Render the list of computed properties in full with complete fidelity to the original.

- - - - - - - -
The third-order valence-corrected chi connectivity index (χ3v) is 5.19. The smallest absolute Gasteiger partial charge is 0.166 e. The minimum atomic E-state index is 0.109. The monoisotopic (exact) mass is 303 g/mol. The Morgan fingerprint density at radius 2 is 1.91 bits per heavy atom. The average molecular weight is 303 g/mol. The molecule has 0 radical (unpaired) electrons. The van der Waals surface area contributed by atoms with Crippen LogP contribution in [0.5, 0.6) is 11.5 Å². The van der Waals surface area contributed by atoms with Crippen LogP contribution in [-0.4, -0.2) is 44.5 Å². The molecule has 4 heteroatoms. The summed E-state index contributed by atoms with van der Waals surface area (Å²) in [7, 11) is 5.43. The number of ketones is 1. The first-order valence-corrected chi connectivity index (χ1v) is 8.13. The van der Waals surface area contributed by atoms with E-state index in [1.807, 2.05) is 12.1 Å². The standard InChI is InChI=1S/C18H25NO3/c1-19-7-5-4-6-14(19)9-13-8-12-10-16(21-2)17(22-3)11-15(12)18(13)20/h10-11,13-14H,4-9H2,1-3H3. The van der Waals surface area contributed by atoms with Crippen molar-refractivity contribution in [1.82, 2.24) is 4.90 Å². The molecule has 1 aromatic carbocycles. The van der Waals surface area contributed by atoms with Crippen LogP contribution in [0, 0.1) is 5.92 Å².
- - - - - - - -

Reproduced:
The third-order valence-corrected chi connectivity index (χ3v) is 5.19. The smallest absolute Gasteiger partial charge is 0.166 e. The minimum atomic E-state index is 0.109. The monoisotopic (exact) mass is 303 g/mol. The Morgan fingerprint density at radius 2 is 1.91 bits per heavy atom. The average molecular weight is 303 g/mol. The molecule has 0 radical (unpaired) electrons. The van der Waals surface area contributed by atoms with Crippen LogP contribution in [0.5, 0.6) is 11.5 Å². The van der Waals surface area contributed by atoms with Crippen LogP contribution in [-0.4, -0.2) is 44.5 Å². The molecule has 4 heteroatoms. The summed E-state index contributed by atoms with van der Waals surface area (Å²) in [7, 11) is 5.43. The number of ketones is 1. The first-order valence-corrected chi connectivity index (χ1v) is 8.13. The van der Waals surface area contributed by atoms with E-state index in [1.807, 2.05) is 12.1 Å². The standard InChI is InChI=1S/C18H25NO3/c1-19-7-5-4-6-14(19)9-13-8-12-10-16(21-2)17(22-3)11-15(12)18(13)20/h10-11,13-14H,4-9H2,1-3H3. The van der Waals surface area contributed by atoms with Crippen molar-refractivity contribution in [1.82, 2.24) is 4.90 Å². The molecule has 1 aromatic carbocycles. The van der Waals surface area contributed by atoms with Crippen LogP contribution in [0, 0.1) is 5.92 Å².